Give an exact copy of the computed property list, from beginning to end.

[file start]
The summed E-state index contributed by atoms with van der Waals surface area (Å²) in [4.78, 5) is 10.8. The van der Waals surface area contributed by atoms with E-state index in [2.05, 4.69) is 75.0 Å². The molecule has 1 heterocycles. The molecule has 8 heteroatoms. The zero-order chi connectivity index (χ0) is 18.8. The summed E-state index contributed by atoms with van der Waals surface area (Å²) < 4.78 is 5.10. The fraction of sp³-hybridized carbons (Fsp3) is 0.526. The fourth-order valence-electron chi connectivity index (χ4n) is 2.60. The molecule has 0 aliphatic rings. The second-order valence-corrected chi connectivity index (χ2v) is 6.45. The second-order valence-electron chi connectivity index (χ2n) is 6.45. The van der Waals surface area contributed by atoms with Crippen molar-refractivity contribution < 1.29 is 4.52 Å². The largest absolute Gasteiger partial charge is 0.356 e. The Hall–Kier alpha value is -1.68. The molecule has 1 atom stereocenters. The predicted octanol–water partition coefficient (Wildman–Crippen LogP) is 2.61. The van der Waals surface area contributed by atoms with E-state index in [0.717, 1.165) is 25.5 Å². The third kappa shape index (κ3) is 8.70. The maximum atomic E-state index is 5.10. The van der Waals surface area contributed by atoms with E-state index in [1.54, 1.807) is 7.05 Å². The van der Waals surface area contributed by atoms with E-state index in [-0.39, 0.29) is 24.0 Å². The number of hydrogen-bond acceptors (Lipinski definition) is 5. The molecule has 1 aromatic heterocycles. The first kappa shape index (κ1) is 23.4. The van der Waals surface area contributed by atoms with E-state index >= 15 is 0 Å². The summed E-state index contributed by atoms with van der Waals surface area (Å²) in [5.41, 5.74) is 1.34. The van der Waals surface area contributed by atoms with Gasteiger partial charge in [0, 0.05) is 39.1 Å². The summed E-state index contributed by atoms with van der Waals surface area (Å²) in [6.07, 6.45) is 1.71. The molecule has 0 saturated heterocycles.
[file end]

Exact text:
The summed E-state index contributed by atoms with van der Waals surface area (Å²) in [4.78, 5) is 10.8. The van der Waals surface area contributed by atoms with E-state index in [2.05, 4.69) is 75.0 Å². The molecule has 1 heterocycles. The molecule has 8 heteroatoms. The zero-order chi connectivity index (χ0) is 18.8. The summed E-state index contributed by atoms with van der Waals surface area (Å²) < 4.78 is 5.10. The fraction of sp³-hybridized carbons (Fsp3) is 0.526. The fourth-order valence-electron chi connectivity index (χ4n) is 2.60. The molecule has 0 aliphatic rings. The second-order valence-corrected chi connectivity index (χ2v) is 6.45. The second-order valence-electron chi connectivity index (χ2n) is 6.45. The van der Waals surface area contributed by atoms with Crippen molar-refractivity contribution < 1.29 is 4.52 Å². The largest absolute Gasteiger partial charge is 0.356 e. The Hall–Kier alpha value is -1.68. The molecule has 1 atom stereocenters. The predicted octanol–water partition coefficient (Wildman–Crippen LogP) is 2.61. The van der Waals surface area contributed by atoms with E-state index in [0.717, 1.165) is 25.5 Å². The third kappa shape index (κ3) is 8.70. The maximum atomic E-state index is 5.10. The van der Waals surface area contributed by atoms with E-state index in [1.54, 1.807) is 7.05 Å². The van der Waals surface area contributed by atoms with E-state index in [-0.39, 0.29) is 24.0 Å². The number of hydrogen-bond acceptors (Lipinski definition) is 5. The molecule has 1 aromatic heterocycles. The first kappa shape index (κ1) is 23.4. The van der Waals surface area contributed by atoms with E-state index >= 15 is 0 Å². The summed E-state index contributed by atoms with van der Waals surface area (Å²) in [5.41, 5.74) is 1.34. The van der Waals surface area contributed by atoms with Gasteiger partial charge in [0, 0.05) is 39.1 Å². The summed E-state index contributed by atoms with van der Waals surface area (Å²) in [6.07, 6.45) is 1.71. The molecule has 0 saturated heterocycles.